During the past two decades, experiments utilizing constitutive as well as tamoxifen-activated Myh6-driven Cre recombinase transgenes have driven remarkable discovery and insight into the roles of many genes involved in all aspects of CM biology. For example, experiments utilizing a tamoxifen-activated transgene termed Myh6-merCremer (Sohal et al., 2001), the product of which (merCremer) responds to tamoxifen by translocating from the cytoplasm to the nucleus, have been cited in more than 250 instances according to the PubMed database. However, in addition to targeting and recombining target genes flanked by cognate loxP restriction sites, Cre recombinase has been reported to inflict off-target DNA damage in a loxP-independent fashion in a variety of eukaryotic cell types (Jeannotte et al., 2011; Janbandhu et al., 2014; Schmidt-Supprian and Rajewsky, 2007; Schmidt et al., 2000; Loonstra et al., 2001), including CMs, in which expression of the tamoxifen-activated Myh6-merCremer transgene has been shown to cause contractile dysfunction (Koitabashi et al., 2009; Hougen et al., 2010; Bersell et al., 2013; Hall et al., 2011; Lexow et al., 2013), fibrosis (Lexow et al., 2013; Bersell et al., 2013), cellular infiltration (Lexow et al., 2013; Koitabashi et al., 2009; Hall et al., 2011) and DNA damage resulting in cell death (Bersell et al., 2013). Although most defects caused by this transgene are transient, it was recently reported that mice expressing a constitutively active (i.e. tamoxifen-independent) Myh6-Cre transgene exhibit cardiac defects that are apparently permanent (Pugach et al., 2015; Gillet et al., 2019). It remains of concern that, despite the potential for off-target effects of Cre recombinase to obfuscate experimental results when using Cre/loxP genetic models, many published reports continue to neglect to include necessary controls.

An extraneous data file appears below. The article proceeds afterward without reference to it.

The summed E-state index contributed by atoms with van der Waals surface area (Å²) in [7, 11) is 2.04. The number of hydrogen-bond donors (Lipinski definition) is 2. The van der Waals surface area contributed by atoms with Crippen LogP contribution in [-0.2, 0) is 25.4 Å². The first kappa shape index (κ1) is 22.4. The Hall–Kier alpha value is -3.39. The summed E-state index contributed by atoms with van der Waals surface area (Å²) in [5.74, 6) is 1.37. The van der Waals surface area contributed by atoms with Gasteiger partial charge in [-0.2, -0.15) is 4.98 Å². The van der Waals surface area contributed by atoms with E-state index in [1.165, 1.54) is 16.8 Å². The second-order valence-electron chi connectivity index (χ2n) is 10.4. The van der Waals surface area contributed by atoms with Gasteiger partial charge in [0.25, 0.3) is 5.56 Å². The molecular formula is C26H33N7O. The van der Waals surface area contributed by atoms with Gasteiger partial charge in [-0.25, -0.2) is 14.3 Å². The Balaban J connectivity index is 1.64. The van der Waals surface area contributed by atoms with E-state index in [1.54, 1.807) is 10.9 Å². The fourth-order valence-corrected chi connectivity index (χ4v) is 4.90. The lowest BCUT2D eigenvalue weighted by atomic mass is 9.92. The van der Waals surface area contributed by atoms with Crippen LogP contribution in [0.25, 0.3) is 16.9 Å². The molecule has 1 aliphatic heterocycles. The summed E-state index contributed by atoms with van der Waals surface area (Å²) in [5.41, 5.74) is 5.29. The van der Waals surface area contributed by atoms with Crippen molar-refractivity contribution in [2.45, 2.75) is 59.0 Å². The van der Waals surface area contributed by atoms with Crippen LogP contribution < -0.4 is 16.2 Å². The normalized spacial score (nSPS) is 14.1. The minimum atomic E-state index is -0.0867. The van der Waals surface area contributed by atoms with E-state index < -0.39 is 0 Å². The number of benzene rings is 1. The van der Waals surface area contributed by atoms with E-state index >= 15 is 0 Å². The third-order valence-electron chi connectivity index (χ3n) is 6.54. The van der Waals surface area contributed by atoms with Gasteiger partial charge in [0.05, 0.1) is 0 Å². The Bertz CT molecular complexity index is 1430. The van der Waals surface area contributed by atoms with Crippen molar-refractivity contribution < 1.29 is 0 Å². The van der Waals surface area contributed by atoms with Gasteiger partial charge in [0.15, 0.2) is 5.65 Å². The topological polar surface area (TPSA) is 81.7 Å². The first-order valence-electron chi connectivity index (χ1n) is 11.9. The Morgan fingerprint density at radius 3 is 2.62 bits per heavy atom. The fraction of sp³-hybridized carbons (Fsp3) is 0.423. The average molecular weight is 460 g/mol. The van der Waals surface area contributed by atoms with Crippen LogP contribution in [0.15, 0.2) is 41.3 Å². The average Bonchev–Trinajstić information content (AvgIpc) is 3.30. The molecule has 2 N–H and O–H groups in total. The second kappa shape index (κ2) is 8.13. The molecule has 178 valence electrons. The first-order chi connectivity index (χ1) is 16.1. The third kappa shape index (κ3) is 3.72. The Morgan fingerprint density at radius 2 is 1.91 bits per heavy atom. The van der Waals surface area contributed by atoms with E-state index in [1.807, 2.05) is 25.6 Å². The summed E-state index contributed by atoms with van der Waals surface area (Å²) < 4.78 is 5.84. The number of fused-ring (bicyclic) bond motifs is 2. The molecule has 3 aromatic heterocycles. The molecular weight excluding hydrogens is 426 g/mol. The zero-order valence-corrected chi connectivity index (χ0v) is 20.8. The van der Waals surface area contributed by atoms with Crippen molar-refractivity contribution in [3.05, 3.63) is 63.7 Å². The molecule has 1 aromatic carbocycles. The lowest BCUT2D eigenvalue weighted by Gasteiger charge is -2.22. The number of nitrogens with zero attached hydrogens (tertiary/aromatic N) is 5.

During a recent study utilizing tamoxifen-induced merCremer to recombine a loxP-flanked target, we observed that loxP-free control mice expressing merCremer exhibited a cell cycle phenotype during the 10-day period immediately following the first of three daily tamoxifen injections. Although these effects were transient, as in the studies cited above, we observed phenomena that included the near-uniform presence of merCremer protein within myonuclei, which receded prior to observations of peak expression in parameters indicating cardiac defects. Of importance, with regard to cardiac regeneration studies, we also observed evidence of remarkably strong cell-cycle activation in non-CMs, as well as in CMs; further, activation of the merCremer transgene impaired functional recovery following myocardial infarction (MI). These and other findings should mandate the inclusion of appropriate controls, and the exercise of caution, when performing and interpreting the results of cardiac regeneration experiments utilizing Cre recombinase to overexpress or delete loxP-flanked genes that regulate the CM cell cycle and subsequent CM proliferation.